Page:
Three years ago Polaris Industries bought the historic Indian motorcycle brand and vowed to make it roar again.
The results of that boast have hit the streets, in the form of three mighty machines — the Indian Chief Classic, the Indian Chief Vintage and the Indian Chieftain.
The rollout represents a roll of the dice for the successful powersports company, which has managed to bring the three entirely new motorcycles to market in 27 months from concept to showroom — about half the time most companies take to develop a new bike.
Also, impressively, Polaris has done it at a price.
The company's previous owners were selling the Indian Chief Vintage at $36,000. The 2014 model starts at less than $21,000. The Indian Chief Classic, the entry-level unit, costs under $19,000. The top-of-the-line Chieftain costs $22,999.
"We thought Indian was a great opportunity to create a high-quality bike with classic styling, true heritage and modern technology," said Steve Menneto, Polaris' vice president of motorcycles. "We wanted a great cruiser with real value, but it had to be a quintessential Indian."
Indian began building motorcycles in 1901, and had a storied run, fielding the first V-twin engines and dominating the American racing scene well into the 1950s, when the original company went out of business. Multiple other attempts were made to re-start the historic brand, many resulting in new Chiefs hitting the road.
But the company gradually lost ground to its chief rival, Harley-Davidson, in part because it was slow to modernize. A joke inside the motorcycle community was that if you wanted a new Indian, buy a 40-year-old Harley.
No one will accuse the new owners of failing to bring the new lineup to modern standards.
The Chieftain features a keyless ignition, cruise control, an audio system that raises and lowers the volume as the bike speeds up and slows down, an iPod plug-in and an electronically adjustable windscreen. The dashboard offers the standard information, but also fuel range and tire pressure. The rear shocks are adjustable, providing a smoother ride when you carry a passenger.
Indian's three new motorcycles are powered by a massive, 111-cubic-inch Thunderstroke engine, which delivers a studly 119 foot-pounds of torque. (Indian does not release horsepower figures. And you don't want to know the gas mileage.) Each model is laden with leather fixtures and heavy metal, encrusted with chrome, and weighs over 800 pounds.
And though the Chieftain is the first Indian built with a fairing and hard-sided saddlebags, all three of the 2014 bikes sport the traditional Indian "war bonnet" on the front fender and the elegant fender skirts that recall the company's 1930s glory days.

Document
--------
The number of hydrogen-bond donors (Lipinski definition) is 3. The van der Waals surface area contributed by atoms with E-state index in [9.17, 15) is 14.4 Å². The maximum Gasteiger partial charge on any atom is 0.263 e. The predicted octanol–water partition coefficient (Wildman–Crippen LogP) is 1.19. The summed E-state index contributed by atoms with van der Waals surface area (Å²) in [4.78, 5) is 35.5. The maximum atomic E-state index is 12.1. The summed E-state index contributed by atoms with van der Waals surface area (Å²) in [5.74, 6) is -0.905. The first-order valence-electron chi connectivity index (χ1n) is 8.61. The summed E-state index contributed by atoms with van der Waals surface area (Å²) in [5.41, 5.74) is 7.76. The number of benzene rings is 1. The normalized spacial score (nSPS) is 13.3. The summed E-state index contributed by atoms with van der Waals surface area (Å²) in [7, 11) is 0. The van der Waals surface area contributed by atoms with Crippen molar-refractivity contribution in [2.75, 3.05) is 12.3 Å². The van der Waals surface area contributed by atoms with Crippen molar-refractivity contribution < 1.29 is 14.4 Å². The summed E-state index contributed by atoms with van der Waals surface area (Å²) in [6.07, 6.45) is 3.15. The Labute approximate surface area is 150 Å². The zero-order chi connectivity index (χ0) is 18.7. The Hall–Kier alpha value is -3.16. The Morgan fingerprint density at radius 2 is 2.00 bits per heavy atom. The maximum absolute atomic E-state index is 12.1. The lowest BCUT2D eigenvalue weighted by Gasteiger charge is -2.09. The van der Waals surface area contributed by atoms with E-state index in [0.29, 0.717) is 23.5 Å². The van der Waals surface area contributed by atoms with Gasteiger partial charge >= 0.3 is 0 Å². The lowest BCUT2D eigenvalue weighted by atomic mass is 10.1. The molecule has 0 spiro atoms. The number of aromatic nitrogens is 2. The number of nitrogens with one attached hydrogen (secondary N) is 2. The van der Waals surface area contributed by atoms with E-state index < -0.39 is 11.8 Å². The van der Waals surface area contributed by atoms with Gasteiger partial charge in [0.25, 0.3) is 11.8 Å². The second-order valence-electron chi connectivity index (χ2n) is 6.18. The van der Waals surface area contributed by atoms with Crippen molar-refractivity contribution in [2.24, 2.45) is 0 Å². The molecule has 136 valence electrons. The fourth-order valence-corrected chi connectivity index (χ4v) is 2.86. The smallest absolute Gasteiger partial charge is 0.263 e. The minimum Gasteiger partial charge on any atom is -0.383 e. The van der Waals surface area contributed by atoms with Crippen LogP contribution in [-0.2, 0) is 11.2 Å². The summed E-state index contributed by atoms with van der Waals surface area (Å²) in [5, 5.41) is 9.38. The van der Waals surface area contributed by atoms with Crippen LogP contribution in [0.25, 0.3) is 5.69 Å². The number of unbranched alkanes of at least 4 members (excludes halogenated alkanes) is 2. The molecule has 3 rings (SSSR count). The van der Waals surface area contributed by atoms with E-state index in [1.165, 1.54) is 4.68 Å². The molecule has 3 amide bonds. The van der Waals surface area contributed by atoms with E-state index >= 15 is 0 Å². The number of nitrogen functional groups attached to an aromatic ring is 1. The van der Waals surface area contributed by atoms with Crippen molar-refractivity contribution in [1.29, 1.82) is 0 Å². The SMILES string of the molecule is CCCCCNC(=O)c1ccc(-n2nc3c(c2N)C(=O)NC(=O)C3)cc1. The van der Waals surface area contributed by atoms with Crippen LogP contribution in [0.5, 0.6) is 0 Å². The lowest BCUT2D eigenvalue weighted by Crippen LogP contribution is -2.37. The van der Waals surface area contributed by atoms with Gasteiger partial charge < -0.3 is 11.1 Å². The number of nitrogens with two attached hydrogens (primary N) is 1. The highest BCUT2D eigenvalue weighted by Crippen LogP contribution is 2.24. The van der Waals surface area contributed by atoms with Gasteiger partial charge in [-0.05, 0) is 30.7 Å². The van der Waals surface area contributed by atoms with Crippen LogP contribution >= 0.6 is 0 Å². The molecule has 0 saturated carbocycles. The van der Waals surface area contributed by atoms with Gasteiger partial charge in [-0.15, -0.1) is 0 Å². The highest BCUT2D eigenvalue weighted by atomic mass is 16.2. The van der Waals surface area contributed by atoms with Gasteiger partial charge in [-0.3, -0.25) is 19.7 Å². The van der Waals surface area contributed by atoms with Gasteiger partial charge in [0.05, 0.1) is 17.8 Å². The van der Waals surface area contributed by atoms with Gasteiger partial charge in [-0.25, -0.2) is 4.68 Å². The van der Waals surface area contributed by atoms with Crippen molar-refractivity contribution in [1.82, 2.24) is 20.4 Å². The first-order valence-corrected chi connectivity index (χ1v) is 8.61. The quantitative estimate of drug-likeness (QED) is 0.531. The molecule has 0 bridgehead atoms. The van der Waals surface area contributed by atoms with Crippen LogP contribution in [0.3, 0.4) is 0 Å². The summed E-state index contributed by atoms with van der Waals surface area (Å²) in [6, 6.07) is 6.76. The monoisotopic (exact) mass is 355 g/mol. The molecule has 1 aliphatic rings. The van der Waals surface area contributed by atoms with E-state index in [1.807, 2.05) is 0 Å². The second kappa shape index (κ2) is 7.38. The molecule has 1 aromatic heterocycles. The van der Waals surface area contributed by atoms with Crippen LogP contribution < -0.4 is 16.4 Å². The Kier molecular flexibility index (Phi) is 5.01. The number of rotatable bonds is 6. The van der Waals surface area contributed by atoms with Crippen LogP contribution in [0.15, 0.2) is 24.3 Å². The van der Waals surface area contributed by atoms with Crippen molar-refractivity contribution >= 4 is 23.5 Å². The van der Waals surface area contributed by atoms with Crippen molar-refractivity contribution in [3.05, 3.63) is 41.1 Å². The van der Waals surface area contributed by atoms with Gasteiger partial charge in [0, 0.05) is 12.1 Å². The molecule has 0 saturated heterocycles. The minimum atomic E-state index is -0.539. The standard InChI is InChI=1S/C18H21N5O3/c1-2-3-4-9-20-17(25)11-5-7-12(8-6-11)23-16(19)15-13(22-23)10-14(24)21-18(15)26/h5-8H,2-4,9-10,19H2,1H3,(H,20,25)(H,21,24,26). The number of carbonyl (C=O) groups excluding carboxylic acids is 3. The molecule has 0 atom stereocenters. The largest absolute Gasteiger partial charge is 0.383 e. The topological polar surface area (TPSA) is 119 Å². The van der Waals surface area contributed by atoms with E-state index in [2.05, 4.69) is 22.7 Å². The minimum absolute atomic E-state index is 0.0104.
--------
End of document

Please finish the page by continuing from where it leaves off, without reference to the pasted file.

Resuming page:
Polaris, based in Minnesota, launched the Victory line of street bikes 14 years ago, adding to its successful lineup of recreational off-road vehicles, snowmobiles and jet skis. That gave the company deep pockets to redevelop the Indian brand. Total Polaris revenue for 2012 was $3.2 billion, and 2013 is expected to show growth of 15% to 16%.
Building a successful dealer network will be key to Indian's chances in the market. The company is on track to have 140 U.S. dealers on board by the end of the year. Dealers seem pleased with the new lineup.
Kevin King, General Manager of Arlen Ness Motorcycles in Dublin, Calif., said the new machines have exceeded dealer expectation and are a hit with buyers.
"They're moving very well," King said. "We have retailed everything they've sent us, and I could have sold many more if we'd had more."
King said the buyers are men, 40 and older, and "seasoned, veteran riders." He also said most are former or current Harley-Davidson owners, and 70% of them are buying the top-of-the-line Chieftain.
That profile fits new Indian buyer Ron Bruno of Corte Madera, Calif. He owns several Harleys, as well as a Ducati MultiStrada, and sold a BMW to make room in his garage for a 2014 Chieftain.
"I wanted to be part of the rebirth of the Indian brand," said Bruno, 51, who is director of human resources for a retirement community. "I was blown away by the styling, and I had confidence in Polaris because of the success they've had with Victory."
After 500 miles on the new Chieftain, Bruno said, "There's nothing I want to change on this bike."
With the rebirth of Indian, the company is aiming to take a bite out of the heavy cruiser market, which is dominated by Harley-Davidson.
Menneto's ambition is to take 10% of the heavyweight market away from Harley within three years.
"We have a phenomenal competitor in Harley-Davidson," he said. "But we can do that."
For new owner Bruno, the difference between the two legendary American brands is one of emphasis.
"Harley is still making classic cruisers," he said. "They have modern features, but at the end of the day it's a motorcycle you could have bought in the 1960s. Indian is a modern motorcycle with classic features. They've switched the paradigm."
Is that a winning formula? King, the dealer, thinks so.
"We sell a fair number of used Harleys, and I wish Harley-Davidson no ill will at all," he said. "But they need to look very seriously at the competition."